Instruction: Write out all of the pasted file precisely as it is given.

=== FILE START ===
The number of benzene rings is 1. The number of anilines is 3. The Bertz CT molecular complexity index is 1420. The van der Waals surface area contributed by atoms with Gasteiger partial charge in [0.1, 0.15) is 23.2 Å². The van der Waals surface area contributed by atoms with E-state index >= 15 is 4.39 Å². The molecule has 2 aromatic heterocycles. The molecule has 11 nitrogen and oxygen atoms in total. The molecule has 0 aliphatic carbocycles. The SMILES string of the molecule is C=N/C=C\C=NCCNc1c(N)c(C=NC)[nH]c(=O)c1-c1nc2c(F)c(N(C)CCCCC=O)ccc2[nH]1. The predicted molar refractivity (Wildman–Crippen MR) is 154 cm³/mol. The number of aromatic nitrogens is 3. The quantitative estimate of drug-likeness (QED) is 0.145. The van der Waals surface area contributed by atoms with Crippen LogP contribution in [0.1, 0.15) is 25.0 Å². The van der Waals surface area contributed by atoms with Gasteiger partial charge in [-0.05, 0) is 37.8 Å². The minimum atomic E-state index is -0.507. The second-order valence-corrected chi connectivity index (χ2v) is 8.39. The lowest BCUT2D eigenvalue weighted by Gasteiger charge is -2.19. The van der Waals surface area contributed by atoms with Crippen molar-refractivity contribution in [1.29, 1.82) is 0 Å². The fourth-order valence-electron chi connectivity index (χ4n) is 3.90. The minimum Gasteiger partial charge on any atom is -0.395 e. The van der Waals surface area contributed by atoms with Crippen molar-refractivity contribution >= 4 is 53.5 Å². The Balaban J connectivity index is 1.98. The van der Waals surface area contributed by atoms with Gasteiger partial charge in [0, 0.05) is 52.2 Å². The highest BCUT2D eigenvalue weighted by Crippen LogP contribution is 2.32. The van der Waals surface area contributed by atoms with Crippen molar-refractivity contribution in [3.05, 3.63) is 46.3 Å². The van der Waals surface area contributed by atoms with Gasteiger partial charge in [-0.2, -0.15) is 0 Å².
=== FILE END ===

The number of benzene rings is 1. The number of anilines is 3. The Bertz CT molecular complexity index is 1420. The van der Waals surface area contributed by atoms with Gasteiger partial charge in [0.1, 0.15) is 23.2 Å². The van der Waals surface area contributed by atoms with E-state index >= 15 is 4.39 Å². The molecule has 2 aromatic heterocycles. The molecule has 11 nitrogen and oxygen atoms in total. The molecule has 0 aliphatic carbocycles. The SMILES string of the molecule is C=N/C=C\C=NCCNc1c(N)c(C=NC)[nH]c(=O)c1-c1nc2c(F)c(N(C)CCCCC=O)ccc2[nH]1. The predicted molar refractivity (Wildman–Crippen MR) is 154 cm³/mol. The number of aromatic nitrogens is 3. The quantitative estimate of drug-likeness (QED) is 0.145. The van der Waals surface area contributed by atoms with Crippen LogP contribution in [0.1, 0.15) is 25.0 Å². The van der Waals surface area contributed by atoms with Gasteiger partial charge in [-0.05, 0) is 37.8 Å². The minimum atomic E-state index is -0.507. The second-order valence-corrected chi connectivity index (χ2v) is 8.39. The lowest BCUT2D eigenvalue weighted by Gasteiger charge is -2.19. The van der Waals surface area contributed by atoms with Crippen molar-refractivity contribution in [1.29, 1.82) is 0 Å². The fourth-order valence-electron chi connectivity index (χ4n) is 3.90. The minimum Gasteiger partial charge on any atom is -0.395 e. The van der Waals surface area contributed by atoms with Crippen molar-refractivity contribution >= 4 is 53.5 Å². The Balaban J connectivity index is 1.98. The van der Waals surface area contributed by atoms with Gasteiger partial charge in [0, 0.05) is 52.2 Å². The highest BCUT2D eigenvalue weighted by Crippen LogP contribution is 2.32. The van der Waals surface area contributed by atoms with Crippen molar-refractivity contribution in [3.05, 3.63) is 46.3 Å². The van der Waals surface area contributed by atoms with Gasteiger partial charge in [-0.2, -0.15) is 0 Å².